Juan Ramón Alaix, CEO of the animal health giant Zoetis Inc. (formerly Pfizer Animal Health, spun off as a NYSE-listed company last year), offers wise counsel on communicating effectively with investors.
In a “How I Did It” CEO interview in the June 2014 issue of Harvard Business Review, Mr. Alaix comments:
A lot of people, when they reach a certain age, are reluctant to accept training. That’s not true for me—I’m very open to it. I’d had communication training over my career, but the preparation for our IPO was much more intensive. Before I did my first TV interview, for instance, I probably spent more than eight hours doing mock interviews. I believe that the key to success in communication is preparation. By the time I gave the first road-show pitch to investors, I’d rehearsed it at least 40 times.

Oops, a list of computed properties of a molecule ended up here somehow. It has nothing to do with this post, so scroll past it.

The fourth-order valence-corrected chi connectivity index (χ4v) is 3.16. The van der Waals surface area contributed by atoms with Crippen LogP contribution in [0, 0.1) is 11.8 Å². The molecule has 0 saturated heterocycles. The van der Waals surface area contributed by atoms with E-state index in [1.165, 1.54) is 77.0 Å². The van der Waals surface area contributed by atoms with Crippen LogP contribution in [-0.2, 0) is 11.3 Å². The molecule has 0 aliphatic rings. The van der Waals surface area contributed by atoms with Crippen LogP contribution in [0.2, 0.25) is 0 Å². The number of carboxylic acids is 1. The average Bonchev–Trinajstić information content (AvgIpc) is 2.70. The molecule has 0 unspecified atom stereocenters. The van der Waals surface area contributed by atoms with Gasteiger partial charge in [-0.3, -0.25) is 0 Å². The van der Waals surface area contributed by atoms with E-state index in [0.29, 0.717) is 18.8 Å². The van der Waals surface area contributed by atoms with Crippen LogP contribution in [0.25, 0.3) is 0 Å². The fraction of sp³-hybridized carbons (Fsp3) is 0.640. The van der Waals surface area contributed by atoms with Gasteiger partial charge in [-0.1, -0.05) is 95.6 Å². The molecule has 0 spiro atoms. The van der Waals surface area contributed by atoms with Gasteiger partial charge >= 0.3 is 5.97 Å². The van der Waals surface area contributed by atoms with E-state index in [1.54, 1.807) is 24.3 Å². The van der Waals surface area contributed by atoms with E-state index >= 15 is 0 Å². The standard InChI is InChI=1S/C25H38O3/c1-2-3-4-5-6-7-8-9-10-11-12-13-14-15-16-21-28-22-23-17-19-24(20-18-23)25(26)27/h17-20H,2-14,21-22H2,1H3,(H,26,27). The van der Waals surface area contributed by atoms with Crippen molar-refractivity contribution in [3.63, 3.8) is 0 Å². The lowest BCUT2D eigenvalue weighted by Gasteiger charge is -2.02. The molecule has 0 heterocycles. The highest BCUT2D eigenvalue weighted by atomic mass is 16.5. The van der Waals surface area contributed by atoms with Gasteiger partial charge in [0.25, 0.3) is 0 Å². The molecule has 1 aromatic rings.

Wonderful words from a CEO! As IR professionals, most of us have had the opposite experience: an exec who is too busy to practice and thinks it’s OK to wing it because, after all, who knows the story better?
Ask the people who listen to investor presentations: The CEO, CFO or IRO who is practiced and prepared will always have a greater impact than the one who fumbles with his thoughts – or just reads the script.
It’s good to hear Mr. Alaix endorse the most basic rule of speech making: rehearse, rehearse, rehearse! I’m sure Zoetis is well-served in its communications – and other areas – by this kind of diligence.